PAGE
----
From the same problem, I just typed it out instead (using X instead of W for the random variable), attaching an image though. Name:  dist.jpg
Views: 551
Size:  11.6 KB
    There is an important difference between what you posted and the actual question:

    '1-(2/3)e^(-0.5x)' is only valid on the half-open interval [0,2) which does not include 2. That's why you don't use it to work out F(2).

    It's easy to calculate the P(X=2) from the graph, because it's just the 'jump' of the graph from the smooth part of the curve to the discrete part (step). But I'd like to know how to calculate it without drawing/using the graph.
    I've already covered this in posts 7 and 9.
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    (Original post by ghostwalker)
    For the F(2-d), I'm looking at F(x) as x goes to 2, and since the mid portion of the definition is continuous, this is actually 1-(2/3)e^(-0.5x) evaluated at x=2



    This is F(2) which is 1, minus the limit thing I was refering to, i.e. 1-(2/3)e^(-0.5x) when x=2,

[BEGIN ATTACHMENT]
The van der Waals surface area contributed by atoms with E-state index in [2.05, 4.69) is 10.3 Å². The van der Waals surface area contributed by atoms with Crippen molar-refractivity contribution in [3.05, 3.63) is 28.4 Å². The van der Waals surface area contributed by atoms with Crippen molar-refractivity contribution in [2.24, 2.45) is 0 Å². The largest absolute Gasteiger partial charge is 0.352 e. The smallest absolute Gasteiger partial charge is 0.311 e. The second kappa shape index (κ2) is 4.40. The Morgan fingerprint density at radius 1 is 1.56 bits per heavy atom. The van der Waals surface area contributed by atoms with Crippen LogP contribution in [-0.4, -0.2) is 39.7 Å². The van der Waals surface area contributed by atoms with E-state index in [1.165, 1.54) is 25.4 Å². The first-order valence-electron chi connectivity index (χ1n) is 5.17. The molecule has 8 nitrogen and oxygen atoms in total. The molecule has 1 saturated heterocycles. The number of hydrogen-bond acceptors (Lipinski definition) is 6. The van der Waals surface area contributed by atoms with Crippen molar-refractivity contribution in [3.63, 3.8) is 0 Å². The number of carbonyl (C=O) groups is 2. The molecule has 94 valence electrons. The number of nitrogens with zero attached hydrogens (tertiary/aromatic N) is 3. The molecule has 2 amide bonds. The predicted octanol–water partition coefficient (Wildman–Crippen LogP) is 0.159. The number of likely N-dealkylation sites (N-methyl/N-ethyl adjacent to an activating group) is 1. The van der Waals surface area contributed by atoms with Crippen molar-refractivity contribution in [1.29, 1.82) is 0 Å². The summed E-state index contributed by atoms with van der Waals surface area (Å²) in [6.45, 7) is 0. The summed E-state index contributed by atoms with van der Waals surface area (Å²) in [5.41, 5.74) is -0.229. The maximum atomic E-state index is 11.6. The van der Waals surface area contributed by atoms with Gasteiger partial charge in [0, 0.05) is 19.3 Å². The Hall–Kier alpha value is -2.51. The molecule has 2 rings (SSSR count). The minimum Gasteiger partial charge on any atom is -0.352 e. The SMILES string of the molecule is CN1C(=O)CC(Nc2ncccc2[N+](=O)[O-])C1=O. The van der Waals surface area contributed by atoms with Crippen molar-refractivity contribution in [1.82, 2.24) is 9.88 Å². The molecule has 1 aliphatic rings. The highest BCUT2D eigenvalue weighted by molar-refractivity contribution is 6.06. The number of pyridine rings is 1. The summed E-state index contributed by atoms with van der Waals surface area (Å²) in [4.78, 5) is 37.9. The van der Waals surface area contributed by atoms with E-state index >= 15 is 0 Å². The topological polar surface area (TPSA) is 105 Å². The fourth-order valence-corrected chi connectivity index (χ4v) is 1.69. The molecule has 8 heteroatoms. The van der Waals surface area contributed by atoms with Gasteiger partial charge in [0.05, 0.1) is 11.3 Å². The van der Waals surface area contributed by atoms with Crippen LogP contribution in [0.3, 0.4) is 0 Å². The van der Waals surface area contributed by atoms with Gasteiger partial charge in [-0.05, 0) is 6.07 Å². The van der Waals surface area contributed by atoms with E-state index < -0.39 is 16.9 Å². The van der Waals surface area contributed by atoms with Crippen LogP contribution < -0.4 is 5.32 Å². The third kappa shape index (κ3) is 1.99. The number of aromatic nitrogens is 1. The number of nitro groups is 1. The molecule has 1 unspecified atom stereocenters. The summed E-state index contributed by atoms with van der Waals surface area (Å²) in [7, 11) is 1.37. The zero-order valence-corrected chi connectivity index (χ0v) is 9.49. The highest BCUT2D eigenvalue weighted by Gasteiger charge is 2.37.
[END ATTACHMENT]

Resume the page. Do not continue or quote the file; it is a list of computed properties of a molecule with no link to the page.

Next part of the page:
So, we have 1 - (1-(2/3)e^(-1)) = 2/3 e^-1

    PS: This is the first time I've seen a question on here about a mixed distribution.
    But how is F(2) = 1- the limit thing? As in, don't we just do that when we're getting the P(X> or >/= x) ?
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    (Original post by zomgleh)
    But how is F(2) = 1- the limit thing? As in, don't we just do that when we're getting the P(X> or >/= x) ?
    I think you've misinterpreted what I was saying.

    That was in response to "could you please show me how the 2/3 e^-1 is obtained"

    I'm not saying "F(2) = 1- the limit thing"

    I was saying F(2) is 1. And then minus the limit thing as part of working out P(X=2).

    Putting it slightly differently.

    P(X=2)= P(X<=2)-P(X<2)

    =F(2) - limit thing

    =1 - limit thing.
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    (Original post by ghostwalker)
    I think you've misinterpreted what I was saying.

    That was in response to "could you please show me how the 2/3 e^-1 is obtained"

    I'm not saying "F(2) = 1- the limit thing"

    I was saying F(2) is 1. And then minus the limit thing as part of working out P(X=2).

    Putting it slightly differently.

    P(X=2)= P(X<=2)-P(X<2)

    =F(2) - limit thing

    =1 - limit thing.
    aha! that clears it up. thank you very much indeed.